U.S. natural gas prices have surged to the highest level for more than 18 months as stocks continue to build more slowly than normal despite the warm weather, according to a recent article by Reuters.
The price for natural gas at a critical U.S. delivery point has risen by 11 percent since the end of September and is up by almost 44 percent since hitting a low back in February. “Futures markets are sending an urgent signal to gas producers about the need for more drilling and to electric utilities to run gas-fired plants for fewer hours this winter to conserve stocks,” the article states.
Gas stocks typically rise between April and October and then draw down between November and March, but stocks have increased much more slowly than usual this year, according to Reuters. “The result is that the gas market has swung from a huge surplus at the end of the first quarter close to balance by the end of the third quarter and is on track for a deficit in 2017,” the article states.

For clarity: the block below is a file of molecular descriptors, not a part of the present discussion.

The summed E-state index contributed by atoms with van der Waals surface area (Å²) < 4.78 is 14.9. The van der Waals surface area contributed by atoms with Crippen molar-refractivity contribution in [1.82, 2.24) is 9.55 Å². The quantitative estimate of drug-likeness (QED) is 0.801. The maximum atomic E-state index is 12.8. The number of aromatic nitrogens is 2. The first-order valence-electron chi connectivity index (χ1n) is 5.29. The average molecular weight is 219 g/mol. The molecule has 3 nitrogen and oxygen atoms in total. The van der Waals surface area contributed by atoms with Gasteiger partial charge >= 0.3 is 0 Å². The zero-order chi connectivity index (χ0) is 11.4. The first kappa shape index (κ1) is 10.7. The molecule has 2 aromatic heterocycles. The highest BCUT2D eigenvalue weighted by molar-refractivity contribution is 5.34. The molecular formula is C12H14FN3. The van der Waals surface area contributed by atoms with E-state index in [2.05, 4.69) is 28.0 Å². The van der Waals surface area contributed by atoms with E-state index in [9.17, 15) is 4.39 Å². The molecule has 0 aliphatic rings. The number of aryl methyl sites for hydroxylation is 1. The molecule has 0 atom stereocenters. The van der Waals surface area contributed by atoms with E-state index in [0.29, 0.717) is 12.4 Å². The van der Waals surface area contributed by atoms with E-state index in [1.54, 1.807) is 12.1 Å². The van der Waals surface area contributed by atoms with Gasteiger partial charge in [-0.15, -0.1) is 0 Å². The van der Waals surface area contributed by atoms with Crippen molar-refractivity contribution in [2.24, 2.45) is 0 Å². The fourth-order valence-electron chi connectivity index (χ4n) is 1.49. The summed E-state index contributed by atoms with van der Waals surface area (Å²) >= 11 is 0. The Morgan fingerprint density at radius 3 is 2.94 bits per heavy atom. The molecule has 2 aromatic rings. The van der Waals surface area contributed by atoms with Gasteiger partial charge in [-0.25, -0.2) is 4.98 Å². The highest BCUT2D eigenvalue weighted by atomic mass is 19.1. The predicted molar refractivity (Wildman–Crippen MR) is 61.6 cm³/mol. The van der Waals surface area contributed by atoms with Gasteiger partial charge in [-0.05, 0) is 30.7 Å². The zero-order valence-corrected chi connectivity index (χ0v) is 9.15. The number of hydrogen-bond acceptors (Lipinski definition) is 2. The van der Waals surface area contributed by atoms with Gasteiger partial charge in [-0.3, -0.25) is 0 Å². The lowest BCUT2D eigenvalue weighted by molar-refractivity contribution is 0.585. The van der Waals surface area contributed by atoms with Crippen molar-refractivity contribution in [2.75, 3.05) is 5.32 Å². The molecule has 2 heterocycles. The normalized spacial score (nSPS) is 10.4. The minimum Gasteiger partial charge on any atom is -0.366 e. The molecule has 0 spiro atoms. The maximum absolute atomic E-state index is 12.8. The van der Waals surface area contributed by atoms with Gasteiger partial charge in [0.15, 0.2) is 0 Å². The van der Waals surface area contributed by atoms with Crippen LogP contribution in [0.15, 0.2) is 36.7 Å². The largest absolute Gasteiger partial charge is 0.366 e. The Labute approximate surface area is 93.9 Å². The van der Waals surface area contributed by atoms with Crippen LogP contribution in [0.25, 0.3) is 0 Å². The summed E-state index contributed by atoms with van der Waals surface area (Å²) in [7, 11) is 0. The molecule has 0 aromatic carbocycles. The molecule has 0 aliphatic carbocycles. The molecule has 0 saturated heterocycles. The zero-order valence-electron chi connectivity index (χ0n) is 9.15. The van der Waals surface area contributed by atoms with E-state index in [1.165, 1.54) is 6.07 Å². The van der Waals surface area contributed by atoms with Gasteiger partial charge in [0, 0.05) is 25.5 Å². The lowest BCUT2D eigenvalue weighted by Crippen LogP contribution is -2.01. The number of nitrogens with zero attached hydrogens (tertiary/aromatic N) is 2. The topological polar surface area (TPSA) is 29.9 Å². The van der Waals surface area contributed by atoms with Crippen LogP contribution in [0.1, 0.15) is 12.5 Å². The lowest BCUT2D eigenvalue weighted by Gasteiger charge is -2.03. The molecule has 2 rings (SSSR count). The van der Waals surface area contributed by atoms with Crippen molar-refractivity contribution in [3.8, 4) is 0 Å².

At the same time, gas exports have risen to record levels this year, and domestic consumption has increased sharply as power producers have burned record quantities of cheap gas. Power producers have installed an increasingly large fleet of gas-fired plants and have run them for more hours this year, according to Reuters.
“The mild start to the heating season should have caused gas stocks to rise more than usual,” Reuters wrote. “But instead they have continued to build by less than normal. The continued tightening of the supply-demand balance despite a mild start to the heating season has sparked concerns about a potential deficit in 2017 unless production increases and consumption growth slows.”
To read the Reuters article, click here.
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